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Windows users in order to get working the board need a .inf file for this specific product: Attach:Arduino_USBSerial.inf Δ

July 13, 2011, at 12:35 PM by Federico -
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Attach:USBSerial_pinout.png Δ Pinout of a USB Serial Adapter

July 12, 2011, at 05:00 PM by Federico -
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Schematic & Reference Design

EAGLE files: USBSerial04_Light.zip

Schematic: USBSerial04_Light-sch.pdf

July 12, 2011, at 04:06 PM by Federico -
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USB Serial Adapter

This board converts a USB connection into 5 volt TX and RX that you can connect straight to the Arduino Mini or other microcontrollers, allowing them to talk to the computer. It features an Atmega8U2 programmed as a USB-to-serial converter, the same chip found on the Arduino Uno. The '8U2 firmware uses the standard USB COM drivers, and no external driver is needed. However, on Windows, a .inf file is required.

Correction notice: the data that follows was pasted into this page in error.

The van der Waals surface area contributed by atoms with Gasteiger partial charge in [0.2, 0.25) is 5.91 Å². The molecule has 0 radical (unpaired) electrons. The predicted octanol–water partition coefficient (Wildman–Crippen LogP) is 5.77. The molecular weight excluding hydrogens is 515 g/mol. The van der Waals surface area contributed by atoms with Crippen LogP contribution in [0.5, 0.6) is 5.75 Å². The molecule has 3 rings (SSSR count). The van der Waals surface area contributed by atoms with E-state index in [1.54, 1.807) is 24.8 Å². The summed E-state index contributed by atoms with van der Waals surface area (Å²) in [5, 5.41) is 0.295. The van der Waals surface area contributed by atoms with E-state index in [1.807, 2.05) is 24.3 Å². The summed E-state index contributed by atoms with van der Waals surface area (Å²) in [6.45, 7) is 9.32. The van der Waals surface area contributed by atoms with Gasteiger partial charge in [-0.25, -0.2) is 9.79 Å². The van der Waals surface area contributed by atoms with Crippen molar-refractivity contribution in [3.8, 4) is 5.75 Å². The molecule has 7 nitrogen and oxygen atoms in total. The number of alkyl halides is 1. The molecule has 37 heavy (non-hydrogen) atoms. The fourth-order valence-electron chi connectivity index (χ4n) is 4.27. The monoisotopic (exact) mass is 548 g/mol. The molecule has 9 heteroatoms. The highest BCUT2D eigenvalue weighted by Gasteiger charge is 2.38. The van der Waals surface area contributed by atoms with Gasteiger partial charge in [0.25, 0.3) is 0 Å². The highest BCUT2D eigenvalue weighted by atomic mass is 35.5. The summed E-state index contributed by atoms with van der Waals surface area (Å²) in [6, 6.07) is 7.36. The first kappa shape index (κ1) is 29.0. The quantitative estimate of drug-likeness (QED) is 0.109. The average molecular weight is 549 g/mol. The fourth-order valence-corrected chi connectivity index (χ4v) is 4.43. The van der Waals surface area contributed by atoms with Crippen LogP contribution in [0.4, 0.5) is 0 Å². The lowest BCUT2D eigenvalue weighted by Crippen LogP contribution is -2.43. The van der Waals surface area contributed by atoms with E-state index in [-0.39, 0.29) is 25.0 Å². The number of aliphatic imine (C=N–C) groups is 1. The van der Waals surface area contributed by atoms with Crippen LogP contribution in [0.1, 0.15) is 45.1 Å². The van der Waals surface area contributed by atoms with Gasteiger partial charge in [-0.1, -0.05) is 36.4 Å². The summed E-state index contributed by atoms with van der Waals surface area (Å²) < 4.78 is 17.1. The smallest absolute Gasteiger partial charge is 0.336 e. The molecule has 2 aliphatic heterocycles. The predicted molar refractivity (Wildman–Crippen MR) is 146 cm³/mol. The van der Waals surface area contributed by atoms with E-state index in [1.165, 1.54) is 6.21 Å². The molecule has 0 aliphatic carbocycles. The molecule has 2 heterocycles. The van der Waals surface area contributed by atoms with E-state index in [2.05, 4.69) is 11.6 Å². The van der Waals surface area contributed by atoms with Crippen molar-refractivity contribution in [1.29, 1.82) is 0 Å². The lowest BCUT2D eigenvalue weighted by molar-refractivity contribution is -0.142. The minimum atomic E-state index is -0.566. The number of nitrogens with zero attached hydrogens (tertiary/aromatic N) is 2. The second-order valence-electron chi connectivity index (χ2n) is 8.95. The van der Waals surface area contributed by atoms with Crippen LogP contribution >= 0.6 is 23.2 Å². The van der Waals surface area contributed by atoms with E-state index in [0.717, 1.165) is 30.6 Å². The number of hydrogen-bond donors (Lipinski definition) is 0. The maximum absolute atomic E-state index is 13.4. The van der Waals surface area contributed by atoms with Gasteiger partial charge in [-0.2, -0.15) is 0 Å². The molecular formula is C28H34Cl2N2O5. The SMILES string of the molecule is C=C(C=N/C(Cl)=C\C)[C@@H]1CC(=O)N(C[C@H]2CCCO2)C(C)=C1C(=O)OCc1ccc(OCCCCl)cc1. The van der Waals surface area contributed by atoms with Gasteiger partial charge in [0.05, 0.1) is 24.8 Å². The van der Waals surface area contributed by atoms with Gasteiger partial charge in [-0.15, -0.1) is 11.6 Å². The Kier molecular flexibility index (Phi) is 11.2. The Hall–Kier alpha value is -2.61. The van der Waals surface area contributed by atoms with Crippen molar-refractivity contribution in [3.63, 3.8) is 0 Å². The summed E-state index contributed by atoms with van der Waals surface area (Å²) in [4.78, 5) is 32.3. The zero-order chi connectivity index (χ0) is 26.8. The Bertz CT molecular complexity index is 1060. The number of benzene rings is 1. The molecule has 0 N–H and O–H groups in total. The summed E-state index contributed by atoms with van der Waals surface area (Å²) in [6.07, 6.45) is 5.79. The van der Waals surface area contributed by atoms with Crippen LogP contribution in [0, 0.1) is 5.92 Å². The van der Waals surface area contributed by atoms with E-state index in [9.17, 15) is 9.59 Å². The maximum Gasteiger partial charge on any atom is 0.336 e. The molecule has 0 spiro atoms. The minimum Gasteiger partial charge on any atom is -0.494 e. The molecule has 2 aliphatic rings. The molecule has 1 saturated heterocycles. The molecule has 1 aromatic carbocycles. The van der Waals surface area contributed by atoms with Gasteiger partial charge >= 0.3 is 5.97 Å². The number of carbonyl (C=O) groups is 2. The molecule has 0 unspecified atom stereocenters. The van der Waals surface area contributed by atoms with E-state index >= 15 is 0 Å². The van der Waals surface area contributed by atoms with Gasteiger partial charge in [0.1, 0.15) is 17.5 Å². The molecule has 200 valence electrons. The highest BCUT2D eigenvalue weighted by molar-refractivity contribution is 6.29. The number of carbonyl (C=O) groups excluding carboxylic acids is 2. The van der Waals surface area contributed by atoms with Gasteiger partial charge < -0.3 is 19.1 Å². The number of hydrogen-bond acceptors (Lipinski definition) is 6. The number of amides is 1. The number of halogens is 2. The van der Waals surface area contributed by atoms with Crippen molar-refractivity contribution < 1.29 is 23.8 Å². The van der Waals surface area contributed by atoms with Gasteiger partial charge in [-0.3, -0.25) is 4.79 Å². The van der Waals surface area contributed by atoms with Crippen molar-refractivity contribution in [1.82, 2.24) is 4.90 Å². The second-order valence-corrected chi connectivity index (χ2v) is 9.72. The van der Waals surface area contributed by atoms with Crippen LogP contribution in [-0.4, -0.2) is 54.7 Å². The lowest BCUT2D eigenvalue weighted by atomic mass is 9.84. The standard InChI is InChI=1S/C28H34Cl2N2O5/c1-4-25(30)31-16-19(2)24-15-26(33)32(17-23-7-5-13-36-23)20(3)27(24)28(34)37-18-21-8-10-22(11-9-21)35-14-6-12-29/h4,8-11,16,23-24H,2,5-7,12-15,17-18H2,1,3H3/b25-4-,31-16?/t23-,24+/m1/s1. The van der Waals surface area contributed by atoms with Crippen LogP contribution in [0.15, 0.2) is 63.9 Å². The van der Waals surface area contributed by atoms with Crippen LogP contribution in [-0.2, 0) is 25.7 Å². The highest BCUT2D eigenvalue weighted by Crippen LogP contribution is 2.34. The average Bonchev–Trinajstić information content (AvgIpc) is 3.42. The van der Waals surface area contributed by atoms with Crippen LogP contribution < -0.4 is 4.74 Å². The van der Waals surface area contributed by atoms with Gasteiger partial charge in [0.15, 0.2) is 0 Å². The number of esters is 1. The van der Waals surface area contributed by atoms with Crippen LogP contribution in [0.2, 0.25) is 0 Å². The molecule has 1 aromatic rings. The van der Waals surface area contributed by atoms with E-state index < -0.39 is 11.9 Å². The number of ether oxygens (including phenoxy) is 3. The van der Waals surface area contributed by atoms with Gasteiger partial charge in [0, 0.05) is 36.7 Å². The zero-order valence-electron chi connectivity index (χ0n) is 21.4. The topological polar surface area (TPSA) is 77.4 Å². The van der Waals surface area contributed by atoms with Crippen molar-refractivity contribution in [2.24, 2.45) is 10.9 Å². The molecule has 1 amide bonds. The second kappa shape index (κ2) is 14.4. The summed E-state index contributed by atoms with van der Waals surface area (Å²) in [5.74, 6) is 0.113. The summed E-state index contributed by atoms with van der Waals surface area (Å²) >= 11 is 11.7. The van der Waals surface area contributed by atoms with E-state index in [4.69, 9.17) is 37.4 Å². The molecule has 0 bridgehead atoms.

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USB Serial Adapter

This board converts a USB connection into a 5 volt Serial TX and RX that you can connect straight to the Arduino Mini, Arduino Ethernet or other microcontrollers, allowing them to talk to the computer. It features an Atmega8U2 programmed as a USB-to-serial converter, the same chip found on the Arduino Uno. The '8U2 firmware uses the standard USB COM drivers, and no external driver is needed. However, on Windows, a .inf file is required.

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The pinouts on the connector are compatible with a standard FTDI header ( as well as the Adafruit and Sparkfun USB-Serial adapters).